This CD always brings memories of decorating both (yes, we had two) trees at my Mom and Rich's house. We would play this cassette and sing along while we decorated. I also remember a few years later at one of the Christmas parties that Chris and I had, our friend Brad couldn't get enough of the song It Must've Been 'Ol Santa Claus. He parked himself in front of one of the speakers in front of the stereo and sang along with the song over and over again.
A Charlie Brown Christmas

I don't have any specific memories that come up when I listen to this music, other than watching the show growing up and now when Eric and Mia come over to decorate the tree. This is probably my favorite Christmas CD.

May your season be filled with music and memories!

Thursday, December 17, 2009

What Did I Say About Enjoying The Season?

Yeah, ignore that. It has happened. I am desperately trying to get into the spirit of the season, trying to slow down and enjoy the lights, and music and giving, and everything else that goes along with the season. On my way to and from Mickey's this past weekend, I listened to a Christmas book on CD. But I even felt distracted by that.

I don't know what it is. It may have something to do with all of the expectations that I've put on myself. Decorating the house, making and giving gifts, getting together with friends. It's all stuff I think should be getting done, rather than things that need to be done. I do believe that 2 weeks off will help alleviate this feeling tremendously. It will give me time to actually get stuff done.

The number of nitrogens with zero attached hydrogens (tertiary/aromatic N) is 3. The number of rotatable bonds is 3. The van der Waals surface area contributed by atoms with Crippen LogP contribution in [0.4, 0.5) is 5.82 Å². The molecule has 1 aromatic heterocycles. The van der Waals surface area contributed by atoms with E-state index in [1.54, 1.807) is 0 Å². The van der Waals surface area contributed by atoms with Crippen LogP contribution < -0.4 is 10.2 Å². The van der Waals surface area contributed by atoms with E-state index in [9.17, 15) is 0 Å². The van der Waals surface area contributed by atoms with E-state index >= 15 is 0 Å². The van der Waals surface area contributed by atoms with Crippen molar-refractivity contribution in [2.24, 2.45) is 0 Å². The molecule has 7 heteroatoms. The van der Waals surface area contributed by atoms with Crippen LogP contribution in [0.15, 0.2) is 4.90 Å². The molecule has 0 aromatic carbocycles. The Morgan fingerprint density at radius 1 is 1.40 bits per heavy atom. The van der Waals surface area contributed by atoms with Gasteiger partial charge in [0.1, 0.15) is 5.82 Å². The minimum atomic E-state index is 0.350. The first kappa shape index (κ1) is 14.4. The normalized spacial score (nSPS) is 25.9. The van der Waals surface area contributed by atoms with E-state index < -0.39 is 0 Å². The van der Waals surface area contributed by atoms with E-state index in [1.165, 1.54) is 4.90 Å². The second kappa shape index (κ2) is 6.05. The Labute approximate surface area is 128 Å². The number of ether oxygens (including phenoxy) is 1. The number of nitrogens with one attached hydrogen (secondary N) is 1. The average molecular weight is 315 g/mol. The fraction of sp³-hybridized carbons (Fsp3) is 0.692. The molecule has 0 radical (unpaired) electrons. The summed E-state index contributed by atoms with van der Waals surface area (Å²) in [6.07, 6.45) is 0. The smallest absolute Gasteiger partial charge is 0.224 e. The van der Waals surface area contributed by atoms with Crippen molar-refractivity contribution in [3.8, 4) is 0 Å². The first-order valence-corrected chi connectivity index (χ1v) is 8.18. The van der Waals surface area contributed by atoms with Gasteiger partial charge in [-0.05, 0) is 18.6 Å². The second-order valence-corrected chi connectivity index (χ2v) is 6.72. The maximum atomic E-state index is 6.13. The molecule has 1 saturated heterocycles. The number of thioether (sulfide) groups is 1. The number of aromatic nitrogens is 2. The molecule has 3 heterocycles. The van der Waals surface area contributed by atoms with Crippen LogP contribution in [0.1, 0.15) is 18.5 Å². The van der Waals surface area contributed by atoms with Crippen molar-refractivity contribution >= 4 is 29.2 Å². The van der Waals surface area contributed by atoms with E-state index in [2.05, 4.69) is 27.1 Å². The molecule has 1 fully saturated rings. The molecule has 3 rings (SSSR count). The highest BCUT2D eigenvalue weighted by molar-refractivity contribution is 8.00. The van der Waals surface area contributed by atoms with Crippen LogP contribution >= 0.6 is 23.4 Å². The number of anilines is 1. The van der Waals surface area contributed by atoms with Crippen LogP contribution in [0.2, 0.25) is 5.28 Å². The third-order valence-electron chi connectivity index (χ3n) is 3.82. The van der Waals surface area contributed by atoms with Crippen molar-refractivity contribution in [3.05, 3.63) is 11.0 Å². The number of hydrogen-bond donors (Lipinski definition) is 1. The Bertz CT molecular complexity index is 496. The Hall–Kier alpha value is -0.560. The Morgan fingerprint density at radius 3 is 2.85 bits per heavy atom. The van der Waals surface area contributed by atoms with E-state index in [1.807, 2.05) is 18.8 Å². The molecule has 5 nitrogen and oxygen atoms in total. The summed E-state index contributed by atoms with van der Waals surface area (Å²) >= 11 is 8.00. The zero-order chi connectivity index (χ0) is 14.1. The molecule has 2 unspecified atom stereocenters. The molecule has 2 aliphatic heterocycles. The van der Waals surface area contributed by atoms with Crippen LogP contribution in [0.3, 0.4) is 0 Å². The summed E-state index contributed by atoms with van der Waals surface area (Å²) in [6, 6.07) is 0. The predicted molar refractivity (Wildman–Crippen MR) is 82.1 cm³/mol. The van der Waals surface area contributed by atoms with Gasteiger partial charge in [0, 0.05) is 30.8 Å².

As I was in my car not listening to the book on CD, I was thinking about past Christmas mornings and what some of my favorite gifts were. While I can only think of a few, what really comes to mind are Christmas traditions and memories I have.

So the next few blog posts (I'm not going to promise dates for these posts) will be about holiday memories. Things that remain with me, and help me to remember the spirit of the season. That's what I need right now.

And the Grinch, with his Grinch-feet ice cold in the snow, stood puzzling and puzzling, how could it be so? It came without ribbons. It came without tags. It came without packages, boxes or bags. And he puzzled and puzzled 'till his puzzler was sore. Then the Grinch thought of something he hadn't before. What if Christmas, he thought, doesn't come from a store. What if Christmas, perhaps, means a little bit more. -Dr. Seuss

Tuesday, December 15, 2009

Christmas Scenes

These past few weeks have been filled with some Christmas activities. Parties, decorations, and baking. Here are a few pictures:

Trimming the Tree
This is an annual tradition of ours that has evolved over the years. Eric and Mia help us put on the ornaments. The finishing touch is the angel, which is a bit tricky on a tall tree.

Polar Express Day
At Mickey's school, they have Polar Express Day in the 2nd grade. The kids are told to come to school with their pj's on, but they didn't know why. (All the teachers also wore pj's, so I did too!)When the kids got to school, there was a Polar Express ticket on their desks. They still didn't really know what was going on. Then the principal, dressed like a conductor, bounded into the room, and shouted, "All aboard!" It was great to see the looks on their faces. The conductor punched their tickets and then all the classes went to the cafeteria where donuts and hot cocoa were waiting. When they got back to the classroom, there was a bell in every desk. It was a great day!